Ouvrages au programme des Licence 2 LLCER Anglais pour l'année scolaire 2020-2021
Critically acclaimed as one of Shakespeare's most complex and intriguing plays, "Twelfth Night" is a classic romantic comedy of mistaken identities. This book explores the factors that make up the play's textual, theatrical, critical and cultural history. It surveys the play's production and reception and emphasizes the role of the spectator.
Le nouveau Bled attendu par les lycéens, les étudiants et les adultes pour avoir enfin le mot juste en toutes circonstances.
- Plus de 15 000 mots classés par thèmes (une centaine), sur tous les grands domaines de l'activité et de la pensée humaines, de la géographie et du monde vivant, ainsi qu'un panorama des grands repères culturels du monde anglophone.
- Chaque thème présenté par double page de manière très claire avec de nombreux exemples d'utilisation des mots en contexte, les pièges à éviter, la phonétique, les expressions idiomatiques liées au thème et des exercices systématiques de réemploi du vocabulaire.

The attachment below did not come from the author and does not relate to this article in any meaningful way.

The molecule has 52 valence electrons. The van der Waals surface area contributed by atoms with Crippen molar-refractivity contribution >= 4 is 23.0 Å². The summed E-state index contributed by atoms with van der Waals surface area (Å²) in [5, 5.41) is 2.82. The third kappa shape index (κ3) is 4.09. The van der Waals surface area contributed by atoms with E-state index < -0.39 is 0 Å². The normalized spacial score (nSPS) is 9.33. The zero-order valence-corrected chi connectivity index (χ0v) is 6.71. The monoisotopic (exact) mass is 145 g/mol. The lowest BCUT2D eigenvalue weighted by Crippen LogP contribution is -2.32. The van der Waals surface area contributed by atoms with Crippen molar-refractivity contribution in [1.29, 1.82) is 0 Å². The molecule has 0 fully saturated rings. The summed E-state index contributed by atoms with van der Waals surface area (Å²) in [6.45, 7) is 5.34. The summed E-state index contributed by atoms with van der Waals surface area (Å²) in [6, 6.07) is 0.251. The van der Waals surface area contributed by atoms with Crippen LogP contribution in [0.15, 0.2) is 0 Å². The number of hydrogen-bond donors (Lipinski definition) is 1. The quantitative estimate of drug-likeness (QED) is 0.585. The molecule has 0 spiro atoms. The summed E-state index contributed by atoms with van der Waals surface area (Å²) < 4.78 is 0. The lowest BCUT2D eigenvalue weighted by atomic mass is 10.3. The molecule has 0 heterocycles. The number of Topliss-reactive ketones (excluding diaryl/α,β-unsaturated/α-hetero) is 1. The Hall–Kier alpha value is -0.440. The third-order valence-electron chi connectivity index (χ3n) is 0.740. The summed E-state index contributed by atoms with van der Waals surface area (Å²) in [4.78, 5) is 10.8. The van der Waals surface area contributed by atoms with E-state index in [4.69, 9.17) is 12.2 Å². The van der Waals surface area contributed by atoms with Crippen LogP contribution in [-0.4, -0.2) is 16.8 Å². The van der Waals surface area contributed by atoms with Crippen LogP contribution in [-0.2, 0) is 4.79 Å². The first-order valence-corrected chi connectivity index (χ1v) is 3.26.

- Des doubles pages de civilisation des principaux pays anglophones (modes de vie, société, institutions, politique, anecdotes, etc.) - Tous les corrigés, un tableau des verbes irréguliers, un index thématique.
WINNER OF THE COSTA NOVEL AWARD What if you had the chance to live your life again and again, until you finally got it right?
During a snowstorm in England in 1910, a baby is born and dies before she can take her first breath.
During a snowstorm in England in 1910, the same baby is born and lives to tell the tale.
What if there were second chances? And third chances? In fact an infinite number of chances to live your life? Would you eventually be able to save the world from its own inevitable destiny? And would you even want to?
Life After Life follows Ursula Todd as she lives through the turbulent events of the last century again and again. With wit and compassion, Kate Atkinson finds warmth even in life's bleakest moments, and shows an extraordinary ability to evoke the past. Here she is at her most profound and inventive, in a novel that celebrates the best and worst of ourselves.